Civil Society and Corruption

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  • Why do I link the two? My personal interest: coming from the importance of civil society for democratization
  • Reasons for approaching are important here: trust +, not sure they will help, don’t trust -
  • In general, only 2.4% said they would like nothing. These are summed up percentages.
  • Talk here about anti-corruption activism score
  • There are two categories above this income group
  • Civil Society and Corruption

    1. 1. Civil Society and Corruption: Armenian Public Perceptions Research Project Dr. Yevgenya Paturyan Yerevan, 2009 Caucasus Research Resource Centers – ARMENIA A Program of Eurasia Partnership Foundation
    2. 2. Presentation Structure <ul><li>Theoretical concepts </li></ul><ul><li>Background information </li></ul><ul><li>Research Questions </li></ul><ul><li>Results: </li></ul><ul><ul><li>Perceptions of NGOs </li></ul></ul><ul><ul><li>Active Population Groups </li></ul></ul><ul><li>Conclusion and Discussion </li></ul>
    3. 3. Theoretical Concepts <ul><li>Civil society :Voluntary sphere outside of market, state and private realms </li></ul><ul><li>Corruption: abuse of public power for private benefit </li></ul>
    4. 4. Background information http:// info.worldbank.org/governance/wgi/sc_chart.asp # accessed on July 8, 2009.
    5. 5. Research Questions <ul><li>RQ 1: How are NGOs perceived in relation to corruption issues in Armenia? </li></ul><ul><li>RQ 2: Do people, willing to counter corruption in Armenia, constitute a distinct group different from the general population? </li></ul>
    6. 6. Perceptions of NGOs <ul><li>Good News </li></ul><ul><ul><li>Not corrupt (77.7%) </li></ul></ul><ul><ul><li>Capable of combating corruption (55%) </li></ul></ul><ul><li>Bad News </li></ul><ul><ul><li>Not well known </li></ul></ul><ul><ul><li>Not too many people would approach </li></ul></ul><ul><ul><li>Almost no one does approach or think about approaching without prior probing </li></ul></ul>
    7. 7. Knowledge of NGOs <ul><li>Know an anti-corruption NGO: </li></ul><ul><ul><li>Yes: 6.4% (could name one: 5.6%) </li></ul></ul><ul><ul><li>No: 91.3% </li></ul></ul><ul><ul><li>Don’t know what an NGO is: 2.3% </li></ul></ul><ul><li>Most known NGOs: AYLA, Yerevan Press Club </li></ul>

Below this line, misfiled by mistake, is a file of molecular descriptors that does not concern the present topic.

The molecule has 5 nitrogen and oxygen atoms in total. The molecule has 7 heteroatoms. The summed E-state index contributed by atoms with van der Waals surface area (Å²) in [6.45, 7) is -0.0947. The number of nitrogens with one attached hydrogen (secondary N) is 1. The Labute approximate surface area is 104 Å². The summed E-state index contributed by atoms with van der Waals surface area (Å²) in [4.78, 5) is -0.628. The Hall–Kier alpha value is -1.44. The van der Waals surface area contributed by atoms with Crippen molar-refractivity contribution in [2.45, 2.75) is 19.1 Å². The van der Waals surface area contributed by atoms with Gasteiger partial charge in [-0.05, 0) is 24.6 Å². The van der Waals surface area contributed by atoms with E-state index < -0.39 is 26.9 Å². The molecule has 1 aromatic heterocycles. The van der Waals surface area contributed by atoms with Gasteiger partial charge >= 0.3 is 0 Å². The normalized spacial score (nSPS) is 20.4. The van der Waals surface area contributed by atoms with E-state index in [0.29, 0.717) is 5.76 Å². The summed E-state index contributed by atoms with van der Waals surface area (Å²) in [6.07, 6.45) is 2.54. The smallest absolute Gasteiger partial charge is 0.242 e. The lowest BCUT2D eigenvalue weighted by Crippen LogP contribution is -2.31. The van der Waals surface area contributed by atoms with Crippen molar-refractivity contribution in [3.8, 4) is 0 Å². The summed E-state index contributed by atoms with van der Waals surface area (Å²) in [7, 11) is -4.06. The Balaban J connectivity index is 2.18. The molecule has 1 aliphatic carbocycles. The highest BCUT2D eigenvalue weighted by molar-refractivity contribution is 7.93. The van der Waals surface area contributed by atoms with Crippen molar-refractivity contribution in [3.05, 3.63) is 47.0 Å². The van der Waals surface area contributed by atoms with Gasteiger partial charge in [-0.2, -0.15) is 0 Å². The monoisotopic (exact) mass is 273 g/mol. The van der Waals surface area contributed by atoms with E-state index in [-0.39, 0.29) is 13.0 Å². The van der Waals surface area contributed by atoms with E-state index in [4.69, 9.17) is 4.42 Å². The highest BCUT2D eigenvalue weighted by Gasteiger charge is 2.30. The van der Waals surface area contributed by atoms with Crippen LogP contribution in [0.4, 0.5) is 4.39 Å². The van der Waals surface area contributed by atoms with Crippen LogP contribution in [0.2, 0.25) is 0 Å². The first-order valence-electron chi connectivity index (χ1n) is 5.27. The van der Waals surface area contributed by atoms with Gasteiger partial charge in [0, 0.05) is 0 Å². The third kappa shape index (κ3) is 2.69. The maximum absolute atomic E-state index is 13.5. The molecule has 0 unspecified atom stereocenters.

8. 8. Willingness to approach an NGO 100% 1549 Total 30.1% 467 Total Missing 1.2% 19 Refused 22.2% 344 Don’t Know 6.7% 104 NA 100% 69.9% 1082 Total Valid 53.2% 37.2% 576 No 46.8% 32.7% 506 Yes Valid % % N
    9. 9. Awareness of NGOs <ul><li>What can you do to reduce corruption? Approach an NGO: 0.8% (13 people) as a first choice, total 1.7% (27 people). </li></ul><ul><li>What institution would you contact: 0.1 % (2 people) as a first choice, total 0.4% (7 people). </li></ul><ul><li>Have reported to NGOs: 0.8% (12 people) </li></ul>
    10. 10. Interest in NGO Assistance 15.4% Free legal advice 18.8% Information about where to complain 25.9% Information about legislation 34.% Information about obligations 56% Information about rights
    11. 11. Active Groups <ul><li>‘Hones’ People </li></ul><ul><ul><li>Would not take a bribe: 71.9% </li></ul></ul><ul><ul><li>Would not give a bribe: 40.9% </li></ul></ul><ul><ul><li>Would do neither: 37.1% </li></ul></ul><ul><li>Potential Anti-Corruption Activists </li></ul><ul><li>Anti-Corruption Activists </li></ul>
    12. 12. Anti-Corruption Activists 1.2% Participate in educational campaigns 0.6% Participate in awareness campaigns 0.2% File a lawsuit 0.4% Report corruption to authorities 0.8% Report corruption to NGOs 22.6% Refuse to make favors 32.0% Abstain from paying bribes Yes
    13. 13. Anti-Corruption Activists: Who are they? <ul><li>Age </li></ul><ul><li>Gender </li></ul><ul><li>Education : people with higher education </li></ul><ul><li>Income : people with 120-240 000 AMD monthly income </li></ul><ul><li>Urban/Rural : urban residents </li></ul><ul><li>Region in Armenia : Yerevan and Tavush </li></ul>
    14. 14. Conclusion <ul><li>‘ Shallow Positive’ Image of NGOs </li></ul><ul><li>Anti-Corruption activists are rural residents of Yerevan and Tavush with higher education and upper-middle income. </li></ul>

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